Jul 31, 2013

COMMD1 modulates noxious inflammation in cystic fibrosis

The International Journal of Biochemistry & Cell Biology
Alix de BecdelièvrePascale Fanen

Abstract

Cystic fibrosis (CF) is an autosomal recessive disease caused by mutations in the cystic fibrosis transmembrane conductance regulator (CFTR) gene, which encodes an epithelial anion channel. Morbidity is mainly due to lung disease, which is characterized by chronic neutrophilic inflammation. Deregulation of inflammatory pathways is observed in the airways of CF patients, as evidenced by exaggerated NF-κB activity, causing an increase in the local release of pro-inflammatory cytokines such as IL-8. COMMD1, a pleiotropic protein, was recently shown to interact with CFTR and to promote CFTR cell surface expression. The effect of COMMD1 on the NF-κB pathway was assessed in CF and non-CF bronchial epithelial cells by knockdown and overexpression experiments. Results showed that (i) COMMD1 knockdown induced NF-κB-dependent transcription, (ii) COMMD1 overexpression inhibited NF-κB activity and was associated with a decrease in IL-8 transcript level and protein secretion. These data demonstrate the anti-inflammatory properties of COMMD1 in bronchial epithelial cells and open new therapeutic avenues in CF.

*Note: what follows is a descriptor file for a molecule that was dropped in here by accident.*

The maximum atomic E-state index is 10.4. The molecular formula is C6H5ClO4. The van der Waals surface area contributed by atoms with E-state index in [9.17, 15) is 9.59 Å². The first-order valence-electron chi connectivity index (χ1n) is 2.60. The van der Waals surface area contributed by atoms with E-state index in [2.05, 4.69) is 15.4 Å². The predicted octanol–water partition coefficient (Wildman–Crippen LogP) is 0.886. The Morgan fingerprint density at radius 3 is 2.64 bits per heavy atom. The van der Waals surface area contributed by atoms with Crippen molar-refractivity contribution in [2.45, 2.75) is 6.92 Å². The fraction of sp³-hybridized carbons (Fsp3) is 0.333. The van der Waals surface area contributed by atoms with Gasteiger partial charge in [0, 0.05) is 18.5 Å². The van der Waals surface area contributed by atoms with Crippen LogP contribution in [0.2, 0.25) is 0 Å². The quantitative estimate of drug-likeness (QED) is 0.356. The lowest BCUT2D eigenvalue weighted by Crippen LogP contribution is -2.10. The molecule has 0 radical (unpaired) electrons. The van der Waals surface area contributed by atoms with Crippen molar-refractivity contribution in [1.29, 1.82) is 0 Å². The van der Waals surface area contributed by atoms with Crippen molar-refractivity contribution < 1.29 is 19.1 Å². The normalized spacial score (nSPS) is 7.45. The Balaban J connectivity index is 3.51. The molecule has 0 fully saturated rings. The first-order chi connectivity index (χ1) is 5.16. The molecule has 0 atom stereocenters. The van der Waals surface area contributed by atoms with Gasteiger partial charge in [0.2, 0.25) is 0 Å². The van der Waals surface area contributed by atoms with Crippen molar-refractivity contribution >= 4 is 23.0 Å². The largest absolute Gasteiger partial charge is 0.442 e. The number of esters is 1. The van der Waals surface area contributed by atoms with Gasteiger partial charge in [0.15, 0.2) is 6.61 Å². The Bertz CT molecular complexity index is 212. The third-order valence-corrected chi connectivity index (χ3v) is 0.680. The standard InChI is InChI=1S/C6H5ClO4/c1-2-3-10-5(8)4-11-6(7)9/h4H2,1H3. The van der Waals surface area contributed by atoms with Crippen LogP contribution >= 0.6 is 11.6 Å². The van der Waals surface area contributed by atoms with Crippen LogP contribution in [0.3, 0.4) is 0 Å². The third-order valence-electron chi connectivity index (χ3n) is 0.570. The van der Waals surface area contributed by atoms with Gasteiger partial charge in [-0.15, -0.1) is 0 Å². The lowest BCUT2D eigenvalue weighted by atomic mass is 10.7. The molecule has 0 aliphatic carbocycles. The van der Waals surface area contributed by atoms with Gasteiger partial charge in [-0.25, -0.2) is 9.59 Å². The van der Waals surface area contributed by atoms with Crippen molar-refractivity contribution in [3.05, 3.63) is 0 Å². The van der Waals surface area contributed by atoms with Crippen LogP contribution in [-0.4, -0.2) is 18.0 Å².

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References

Mentioned in this Paper

Metabolic Process, Cellular
Buffers
JUN gene
JUND gene
Biochemical Pathway
Bronchial System
RELA wt Allele
Transfection
Systemic Inflammatory Response Syndrome
Lung

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